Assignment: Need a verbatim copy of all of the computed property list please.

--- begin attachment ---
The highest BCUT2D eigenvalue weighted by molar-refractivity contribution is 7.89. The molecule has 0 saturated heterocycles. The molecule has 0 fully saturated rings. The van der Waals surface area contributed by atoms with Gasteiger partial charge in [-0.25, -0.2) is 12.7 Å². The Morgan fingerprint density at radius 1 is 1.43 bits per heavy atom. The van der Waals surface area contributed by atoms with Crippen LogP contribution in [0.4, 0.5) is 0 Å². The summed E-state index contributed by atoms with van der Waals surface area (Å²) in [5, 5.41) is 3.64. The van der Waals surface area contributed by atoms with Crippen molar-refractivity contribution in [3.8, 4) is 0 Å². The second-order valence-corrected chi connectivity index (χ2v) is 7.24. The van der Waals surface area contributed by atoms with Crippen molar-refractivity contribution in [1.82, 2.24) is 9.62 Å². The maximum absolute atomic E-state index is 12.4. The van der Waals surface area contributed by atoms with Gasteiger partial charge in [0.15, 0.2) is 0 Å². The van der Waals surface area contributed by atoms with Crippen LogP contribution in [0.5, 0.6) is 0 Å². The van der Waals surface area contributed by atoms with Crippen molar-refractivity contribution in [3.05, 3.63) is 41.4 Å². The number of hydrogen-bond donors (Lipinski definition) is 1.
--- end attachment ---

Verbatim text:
The highest BCUT2D eigenvalue weighted by molar-refractivity contribution is 7.89. The molecule has 0 saturated heterocycles. The molecule has 0 fully saturated rings. The van der Waals surface area contributed by atoms with Gasteiger partial charge in [-0.25, -0.2) is 12.7 Å². The Morgan fingerprint density at radius 1 is 1.43 bits per heavy atom. The van der Waals surface area contributed by atoms with Crippen LogP contribution in [0.4, 0.5) is 0 Å². The summed E-state index contributed by atoms with van der Waals surface area (Å²) in [5, 5.41) is 3.64. The van der Waals surface area contributed by atoms with Crippen molar-refractivity contribution in [3.8, 4) is 0 Å². The second-order valence-corrected chi connectivity index (χ2v) is 7.24. The van der Waals surface area contributed by atoms with Crippen molar-refractivity contribution in [1.82, 2.24) is 9.62 Å². The maximum absolute atomic E-state index is 12.4. The van der Waals surface area contributed by atoms with Gasteiger partial charge in [0.15, 0.2) is 0 Å². The van der Waals surface area contributed by atoms with Crippen LogP contribution in [0.5, 0.6) is 0 Å². The van der Waals surface area contributed by atoms with Crippen molar-refractivity contribution in [3.05, 3.63) is 41.4 Å². The number of hydrogen-bond donors (Lipinski definition) is 1.